Chile's capital, a metropolis of 7.2 million people that has long suffered from dangerous levels of air pollution during the winter months, faces a future of thickening smog amid declining rainfall and an inexorable growth in the number of vehicles on its streets.
By 2020, according to projections, Santiago will have more than 7 million vehicles.
The capital, ringed by mountains, is affected during the Southern Hemisphere fall and winter by a phenomenon known as thermal inversion, in which hot air is concentrated in the upper layers of the atmosphere.
That, combined with the almost complete absence of wind, impedes the dispersion of particulates, and a reduction in precipitation only amplifies the effect.
Measures to alleviate the smog, such as restrictions on driving and industrial activity, are a regular feature of life in Santiago.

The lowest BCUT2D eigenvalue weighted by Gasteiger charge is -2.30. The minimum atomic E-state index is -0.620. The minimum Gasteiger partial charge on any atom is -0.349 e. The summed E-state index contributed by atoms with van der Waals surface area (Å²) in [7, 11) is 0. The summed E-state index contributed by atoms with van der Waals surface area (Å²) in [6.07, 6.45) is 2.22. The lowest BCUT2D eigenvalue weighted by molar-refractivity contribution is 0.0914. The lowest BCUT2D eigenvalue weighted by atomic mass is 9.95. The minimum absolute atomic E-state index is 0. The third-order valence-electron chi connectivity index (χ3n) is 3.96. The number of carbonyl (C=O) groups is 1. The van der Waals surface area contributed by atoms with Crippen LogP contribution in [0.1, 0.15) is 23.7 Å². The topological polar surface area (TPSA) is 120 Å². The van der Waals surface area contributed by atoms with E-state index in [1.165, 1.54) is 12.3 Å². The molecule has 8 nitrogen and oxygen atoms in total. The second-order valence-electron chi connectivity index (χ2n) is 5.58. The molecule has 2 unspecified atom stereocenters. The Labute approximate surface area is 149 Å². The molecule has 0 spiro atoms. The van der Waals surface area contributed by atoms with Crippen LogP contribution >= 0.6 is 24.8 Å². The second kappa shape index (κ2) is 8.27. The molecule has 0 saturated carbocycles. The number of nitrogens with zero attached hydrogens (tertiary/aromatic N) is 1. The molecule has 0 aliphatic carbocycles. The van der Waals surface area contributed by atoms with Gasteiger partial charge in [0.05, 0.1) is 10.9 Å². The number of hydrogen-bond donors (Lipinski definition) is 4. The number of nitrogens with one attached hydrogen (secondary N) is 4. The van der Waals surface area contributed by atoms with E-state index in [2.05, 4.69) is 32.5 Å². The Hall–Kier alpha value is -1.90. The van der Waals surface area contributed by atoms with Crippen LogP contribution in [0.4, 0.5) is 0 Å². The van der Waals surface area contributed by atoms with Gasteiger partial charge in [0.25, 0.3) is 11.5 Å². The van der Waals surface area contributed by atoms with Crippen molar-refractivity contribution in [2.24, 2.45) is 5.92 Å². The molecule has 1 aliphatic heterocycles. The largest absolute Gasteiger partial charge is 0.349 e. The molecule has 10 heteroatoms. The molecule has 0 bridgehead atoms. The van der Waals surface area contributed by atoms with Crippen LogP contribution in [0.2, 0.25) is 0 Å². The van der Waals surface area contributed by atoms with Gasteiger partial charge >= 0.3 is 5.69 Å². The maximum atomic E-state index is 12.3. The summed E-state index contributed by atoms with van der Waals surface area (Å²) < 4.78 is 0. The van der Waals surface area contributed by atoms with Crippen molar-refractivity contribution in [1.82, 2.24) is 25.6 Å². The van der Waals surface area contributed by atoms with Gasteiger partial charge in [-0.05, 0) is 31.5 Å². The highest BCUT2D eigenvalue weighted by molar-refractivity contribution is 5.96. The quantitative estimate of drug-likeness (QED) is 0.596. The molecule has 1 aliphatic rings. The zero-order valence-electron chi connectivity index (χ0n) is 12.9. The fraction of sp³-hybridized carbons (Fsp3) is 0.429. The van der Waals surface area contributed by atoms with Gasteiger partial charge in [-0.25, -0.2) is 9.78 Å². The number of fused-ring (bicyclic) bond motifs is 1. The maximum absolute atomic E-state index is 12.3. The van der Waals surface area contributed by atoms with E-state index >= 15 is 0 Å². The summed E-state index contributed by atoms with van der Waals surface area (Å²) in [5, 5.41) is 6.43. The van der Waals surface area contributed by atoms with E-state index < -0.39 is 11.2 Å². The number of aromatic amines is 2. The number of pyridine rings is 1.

So far this year, district governor Karla Rubilar has declared a a score of pollution alerts and imposed a blanket prohibition on burning wood for heating, though smoke can be seen pouring out of dozens of chimneys.
"Santiago is a very polluted city. You can see that there's a lot of smoke and that harms us in our lungs," cyclist Joaquin de Tezanos told EFE atop San Cristobal Mountain, whose peak juts above the smog.
In the winter, the city's hospital emergency rooms are typically filled with children and elderly people suffering from pollution-related respiratory problems.